He managed to catch a brief glimpse of blue as it entered, and was mildly distracted when a fly or something was hovering near his rucksack. Beck waved a hand to try and shoo it.
But when the fly went “Beepbeepbeep?” he practically jumped out of his skin and onto the ground.
Panic jolted through him, he’d fallen on his butt and he was wide open to attack. But the feral only looked down at him curiously and expectantly, she was a Baudseed.
The tall, pony sized flightless bird didn’t have feathers, but a smooth, shiny coating of what looked like hundreds of kinds of seeds, all Signamantically arranged to give her a mostly light and dark blue coat, with a yellow beak and brown legs. She stood on tall and reverse jointed legs, holding up an oval body with stubby vestigial wings, a long neck, and an equally long and impressive bushy tail.
The Baudseed blinked her big shiny black seed eyes at him, turning her head this way and that, and flip flopping a large crest of dark blue seeds on her head.
Beck swallowed to get his voice back, and also to calm his dread at having been ambushed so effortlessly. “Nice Baudseed. Nice bird.” Beck had no idea if speaking to her would help at all, but it certainly helped him calm down.
“Do you want a Prickly Pear?”
The Baudseed flicked her eyes to the cactus and back, it seemed she did.
“Well, I have one for you, I’m just going to get it out of my--”
No sooner had he moved to take off his rucksack and pull out the Prickly Pear that the bird ran off, leaving a Baudseed-shaped dust cloud and loose seeds that hung in mid air for a full three seconds before gravity caught up with them. Too late, he realized he'd moved his left hand near his axe and spooked her.
Beck scrambled up and looked over the boulder, the Baudseed was jumping up at the cactus and flapping her stumpy wings, trying to reach the Prickly Pears but failing because they were wedged uncomfortably high and between several thorns.
“Hey wait!” He yelled, with the idea to try and fetch the Prickly Pears off of the cactus for her. But just as soon as he’d clambered over the boulder, she fled the hex in a trail of dust.
He trotted over the spot the Baudseed had been. No sign of her.
Beck grit his teeth. Four. Hours. And all over in less than a minute! Ambushed and snubbed!
From somewhere deep inside, in a hardening patch of soul, came an angry, frustrated yell that echoed off the nearby rocks.
He waited another hour, but the Baudseed must have been spooked. With no other ferals showing up, he decided to cut his losses and pick the two Prickly Pears, using his pick axe to knock them loose.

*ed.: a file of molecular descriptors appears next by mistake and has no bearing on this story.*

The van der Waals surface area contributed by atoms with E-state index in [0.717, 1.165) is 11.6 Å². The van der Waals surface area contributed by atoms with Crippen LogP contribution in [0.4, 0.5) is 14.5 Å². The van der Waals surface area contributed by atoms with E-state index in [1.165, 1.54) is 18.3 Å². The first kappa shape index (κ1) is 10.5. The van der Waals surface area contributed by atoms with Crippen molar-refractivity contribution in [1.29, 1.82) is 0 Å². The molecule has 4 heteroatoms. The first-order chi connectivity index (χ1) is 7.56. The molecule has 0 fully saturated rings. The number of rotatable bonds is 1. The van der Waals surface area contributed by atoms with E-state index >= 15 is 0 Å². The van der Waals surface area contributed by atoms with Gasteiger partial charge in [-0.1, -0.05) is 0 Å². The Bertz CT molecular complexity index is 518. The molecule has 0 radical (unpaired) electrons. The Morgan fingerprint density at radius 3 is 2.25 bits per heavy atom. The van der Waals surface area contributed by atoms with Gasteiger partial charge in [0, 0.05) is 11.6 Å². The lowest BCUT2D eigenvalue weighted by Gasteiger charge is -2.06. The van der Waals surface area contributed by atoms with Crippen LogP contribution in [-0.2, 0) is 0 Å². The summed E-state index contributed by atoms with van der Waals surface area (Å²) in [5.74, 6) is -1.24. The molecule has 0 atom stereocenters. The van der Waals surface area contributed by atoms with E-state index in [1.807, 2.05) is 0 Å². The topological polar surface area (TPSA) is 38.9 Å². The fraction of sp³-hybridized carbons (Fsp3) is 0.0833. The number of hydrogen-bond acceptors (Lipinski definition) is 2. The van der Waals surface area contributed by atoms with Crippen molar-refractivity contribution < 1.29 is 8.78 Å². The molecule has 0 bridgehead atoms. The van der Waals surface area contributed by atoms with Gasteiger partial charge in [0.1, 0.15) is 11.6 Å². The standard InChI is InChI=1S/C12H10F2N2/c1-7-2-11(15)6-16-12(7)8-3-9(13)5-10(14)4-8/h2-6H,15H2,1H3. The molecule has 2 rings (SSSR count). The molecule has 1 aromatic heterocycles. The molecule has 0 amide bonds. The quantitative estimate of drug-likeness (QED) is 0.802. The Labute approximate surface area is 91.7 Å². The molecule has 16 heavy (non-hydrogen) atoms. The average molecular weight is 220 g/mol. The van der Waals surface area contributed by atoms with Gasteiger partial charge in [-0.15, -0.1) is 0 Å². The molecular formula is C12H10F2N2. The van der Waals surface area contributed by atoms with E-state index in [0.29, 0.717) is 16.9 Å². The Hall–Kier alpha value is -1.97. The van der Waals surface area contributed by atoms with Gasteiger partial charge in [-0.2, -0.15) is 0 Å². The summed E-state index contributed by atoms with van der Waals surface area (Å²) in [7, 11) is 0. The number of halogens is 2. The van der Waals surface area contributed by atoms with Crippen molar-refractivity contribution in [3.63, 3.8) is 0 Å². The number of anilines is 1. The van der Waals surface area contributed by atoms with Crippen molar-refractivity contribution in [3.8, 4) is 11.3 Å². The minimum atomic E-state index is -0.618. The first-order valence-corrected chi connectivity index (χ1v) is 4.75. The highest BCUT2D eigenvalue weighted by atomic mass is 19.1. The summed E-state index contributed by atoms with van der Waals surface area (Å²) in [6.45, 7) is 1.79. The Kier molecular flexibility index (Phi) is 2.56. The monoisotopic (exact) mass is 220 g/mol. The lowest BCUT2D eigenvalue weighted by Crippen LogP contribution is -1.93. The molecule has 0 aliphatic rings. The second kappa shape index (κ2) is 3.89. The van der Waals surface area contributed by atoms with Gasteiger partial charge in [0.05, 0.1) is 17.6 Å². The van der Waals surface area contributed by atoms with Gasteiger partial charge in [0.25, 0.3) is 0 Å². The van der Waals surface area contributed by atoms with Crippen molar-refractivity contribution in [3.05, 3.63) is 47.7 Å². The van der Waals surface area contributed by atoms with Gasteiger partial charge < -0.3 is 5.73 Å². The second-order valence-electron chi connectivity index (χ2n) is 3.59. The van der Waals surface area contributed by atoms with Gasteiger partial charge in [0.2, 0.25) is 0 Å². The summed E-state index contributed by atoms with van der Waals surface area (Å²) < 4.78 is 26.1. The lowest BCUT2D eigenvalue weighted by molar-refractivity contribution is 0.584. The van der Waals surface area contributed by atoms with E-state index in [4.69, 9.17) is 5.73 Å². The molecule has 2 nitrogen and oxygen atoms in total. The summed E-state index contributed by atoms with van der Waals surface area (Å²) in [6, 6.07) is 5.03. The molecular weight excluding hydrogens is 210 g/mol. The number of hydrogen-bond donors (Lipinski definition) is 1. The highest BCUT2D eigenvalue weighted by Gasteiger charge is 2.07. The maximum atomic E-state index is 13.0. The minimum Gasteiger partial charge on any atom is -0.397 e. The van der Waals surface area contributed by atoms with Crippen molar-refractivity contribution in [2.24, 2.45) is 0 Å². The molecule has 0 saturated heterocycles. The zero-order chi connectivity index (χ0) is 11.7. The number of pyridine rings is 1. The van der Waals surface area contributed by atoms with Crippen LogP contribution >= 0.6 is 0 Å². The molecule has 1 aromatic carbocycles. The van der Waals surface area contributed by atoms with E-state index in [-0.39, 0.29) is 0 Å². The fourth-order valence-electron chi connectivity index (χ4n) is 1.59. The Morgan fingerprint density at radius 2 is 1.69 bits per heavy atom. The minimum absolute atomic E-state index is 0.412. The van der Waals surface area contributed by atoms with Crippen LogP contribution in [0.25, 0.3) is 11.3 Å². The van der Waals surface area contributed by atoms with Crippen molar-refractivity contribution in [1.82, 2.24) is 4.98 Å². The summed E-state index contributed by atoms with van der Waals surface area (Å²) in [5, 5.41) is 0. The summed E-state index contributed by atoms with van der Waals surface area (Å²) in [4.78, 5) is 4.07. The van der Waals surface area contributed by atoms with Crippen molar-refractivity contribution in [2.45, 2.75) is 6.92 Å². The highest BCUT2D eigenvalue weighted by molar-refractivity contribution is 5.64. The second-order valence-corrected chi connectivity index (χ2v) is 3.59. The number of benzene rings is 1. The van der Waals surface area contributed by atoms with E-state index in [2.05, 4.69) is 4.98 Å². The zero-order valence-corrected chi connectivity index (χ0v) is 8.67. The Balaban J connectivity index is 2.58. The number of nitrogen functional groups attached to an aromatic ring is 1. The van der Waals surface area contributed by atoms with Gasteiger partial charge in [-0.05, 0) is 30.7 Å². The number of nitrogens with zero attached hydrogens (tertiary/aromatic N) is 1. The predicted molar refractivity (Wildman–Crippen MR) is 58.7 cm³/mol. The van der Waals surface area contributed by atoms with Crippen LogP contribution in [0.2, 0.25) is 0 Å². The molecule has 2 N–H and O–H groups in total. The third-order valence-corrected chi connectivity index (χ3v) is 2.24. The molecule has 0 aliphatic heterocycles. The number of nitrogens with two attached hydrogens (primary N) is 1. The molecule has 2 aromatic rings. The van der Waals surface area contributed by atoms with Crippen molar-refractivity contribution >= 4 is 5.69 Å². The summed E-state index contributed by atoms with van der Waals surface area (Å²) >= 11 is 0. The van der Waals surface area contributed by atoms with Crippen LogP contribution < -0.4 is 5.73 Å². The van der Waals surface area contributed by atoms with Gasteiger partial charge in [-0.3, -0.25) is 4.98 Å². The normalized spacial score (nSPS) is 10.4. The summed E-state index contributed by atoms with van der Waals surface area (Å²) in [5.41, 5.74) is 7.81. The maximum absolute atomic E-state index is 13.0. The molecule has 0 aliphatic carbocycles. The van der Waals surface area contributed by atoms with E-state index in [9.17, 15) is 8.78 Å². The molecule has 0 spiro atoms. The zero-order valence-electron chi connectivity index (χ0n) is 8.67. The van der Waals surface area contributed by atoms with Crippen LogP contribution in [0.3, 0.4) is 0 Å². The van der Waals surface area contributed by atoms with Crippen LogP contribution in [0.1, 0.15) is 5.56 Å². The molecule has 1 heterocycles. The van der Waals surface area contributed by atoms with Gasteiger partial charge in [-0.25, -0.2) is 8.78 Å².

Another two hexes west though, he found something.
Or rather, someones.
The terrain here was less hilly, with more smooth dirt dunes with sparser cover. At the bottom of one such dune in the next hex over, he spied several dozen units with black and yellow raiment picking up their camp. He’d immediately crouched low and scooted behind a shrub to avoid being spotted, but there must have been scouts or warlords in the battalion because a trumpet blew three rapid notes.
A warlord walked through the assembled pikers and stabbers, motioning them away as he came up to the hex boundary, alone.
He waved for Parley, then put his hands together and yelled pleasantly. “Good day, friend barbarian! Comen-zee here! Come and speak, I am a Berliner, and I mean you no harm!”
The sight of the stranger made Beck’s stomach tie itself in knots. His apprehension and caution were screaming at him to just turn and leave. But a very large part of him… a lonely, hopeful part of him… wanted to believe maybe this time, things would be different.
Slowly, he drew himself up to a standing position and walked calmly to the hex boundary. ‘It’s going to be fine. There’s a hex boundary between us, there’s no way for them to hurt me. If it ever starts to feel dicey, it’s my turn, I can just leave and hide.’
The walk was downhill, over several loose piles of rock. Beck was sure footed though; instead of looking down, he met and held the Berliner Warlord’s gaze confidently and neutrally.
For his part, the Warlord had a big, toothy smile on his face. “Hello, hello! I am Earl Stu Del, Chief Warlord in the kingdom of Berliner.” He did a short bow and clicked his boot heels together, before looking back up and asking “And you are?”
Beck coughed to clear (and moisten) his throat. “Beck, Beck Packer.”